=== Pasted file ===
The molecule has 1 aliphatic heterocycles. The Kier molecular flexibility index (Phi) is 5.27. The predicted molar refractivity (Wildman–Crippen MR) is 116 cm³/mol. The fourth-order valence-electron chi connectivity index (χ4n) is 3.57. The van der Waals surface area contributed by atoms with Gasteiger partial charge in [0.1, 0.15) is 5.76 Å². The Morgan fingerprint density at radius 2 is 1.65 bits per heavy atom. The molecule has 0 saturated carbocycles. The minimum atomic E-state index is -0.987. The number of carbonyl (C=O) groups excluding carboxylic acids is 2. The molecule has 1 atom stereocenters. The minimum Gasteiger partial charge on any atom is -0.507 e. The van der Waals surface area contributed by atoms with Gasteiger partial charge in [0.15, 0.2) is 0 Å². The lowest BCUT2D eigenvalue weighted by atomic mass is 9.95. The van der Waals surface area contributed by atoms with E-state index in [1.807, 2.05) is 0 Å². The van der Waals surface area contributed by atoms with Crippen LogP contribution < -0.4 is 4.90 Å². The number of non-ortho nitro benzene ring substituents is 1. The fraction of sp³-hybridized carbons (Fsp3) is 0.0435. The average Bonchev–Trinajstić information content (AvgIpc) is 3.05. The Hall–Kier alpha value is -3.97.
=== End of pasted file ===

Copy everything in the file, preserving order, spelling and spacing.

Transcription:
The molecule has 1 aliphatic heterocycles. The Kier molecular flexibility index (Phi) is 5.27. The predicted molar refractivity (Wildman–Crippen MR) is 116 cm³/mol. The fourth-order valence-electron chi connectivity index (χ4n) is 3.57. The van der Waals surface area contributed by atoms with Gasteiger partial charge in [0.1, 0.15) is 5.76 Å². The Morgan fingerprint density at radius 2 is 1.65 bits per heavy atom. The molecule has 0 saturated carbocycles. The minimum atomic E-state index is -0.987. The number of carbonyl (C=O) groups excluding carboxylic acids is 2. The molecule has 1 atom stereocenters. The minimum Gasteiger partial charge on any atom is -0.507 e. The van der Waals surface area contributed by atoms with Gasteiger partial charge in [0.15, 0.2) is 0 Å². The lowest BCUT2D eigenvalue weighted by atomic mass is 9.95. The van der Waals surface area contributed by atoms with E-state index in [1.807, 2.05) is 0 Å². The van der Waals surface area contributed by atoms with Crippen LogP contribution < -0.4 is 4.90 Å². The number of non-ortho nitro benzene ring substituents is 1. The fraction of sp³-hybridized carbons (Fsp3) is 0.0435. The average Bonchev–Trinajstić information content (AvgIpc) is 3.05. The Hall–Kier alpha value is -3.97.